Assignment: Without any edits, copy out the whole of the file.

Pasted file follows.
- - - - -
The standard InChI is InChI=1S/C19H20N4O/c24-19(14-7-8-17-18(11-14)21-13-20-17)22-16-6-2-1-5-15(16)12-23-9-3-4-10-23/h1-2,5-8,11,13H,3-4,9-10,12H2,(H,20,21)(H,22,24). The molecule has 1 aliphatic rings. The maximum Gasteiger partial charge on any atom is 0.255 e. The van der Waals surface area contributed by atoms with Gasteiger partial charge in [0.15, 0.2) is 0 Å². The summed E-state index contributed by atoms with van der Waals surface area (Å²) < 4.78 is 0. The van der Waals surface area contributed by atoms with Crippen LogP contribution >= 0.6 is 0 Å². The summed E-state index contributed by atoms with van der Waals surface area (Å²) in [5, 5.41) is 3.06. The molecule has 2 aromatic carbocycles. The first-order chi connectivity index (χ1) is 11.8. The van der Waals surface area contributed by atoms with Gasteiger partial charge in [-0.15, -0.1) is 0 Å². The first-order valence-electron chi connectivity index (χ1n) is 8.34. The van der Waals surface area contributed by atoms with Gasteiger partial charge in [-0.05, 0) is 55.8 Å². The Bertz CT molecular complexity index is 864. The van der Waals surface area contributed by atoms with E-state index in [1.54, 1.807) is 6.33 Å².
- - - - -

The standard InChI is InChI=1S/C19H20N4O/c24-19(14-7-8-17-18(11-14)21-13-20-17)22-16-6-2-1-5-15(16)12-23-9-3-4-10-23/h1-2,5-8,11,13H,3-4,9-10,12H2,(H,20,21)(H,22,24). The molecule has 1 aliphatic rings. The maximum Gasteiger partial charge on any atom is 0.255 e. The van der Waals surface area contributed by atoms with Gasteiger partial charge in [0.15, 0.2) is 0 Å². The summed E-state index contributed by atoms with van der Waals surface area (Å²) < 4.78 is 0. The van der Waals surface area contributed by atoms with Crippen LogP contribution >= 0.6 is 0 Å². The summed E-state index contributed by atoms with van der Waals surface area (Å²) in [5, 5.41) is 3.06. The molecule has 2 aromatic carbocycles. The first-order chi connectivity index (χ1) is 11.8. The van der Waals surface area contributed by atoms with Gasteiger partial charge in [-0.15, -0.1) is 0 Å². The first-order valence-electron chi connectivity index (χ1n) is 8.34. The van der Waals surface area contributed by atoms with Gasteiger partial charge in [-0.05, 0) is 55.8 Å². The Bertz CT molecular complexity index is 864. The van der Waals surface area contributed by atoms with E-state index in [1.54, 1.807) is 6.33 Å².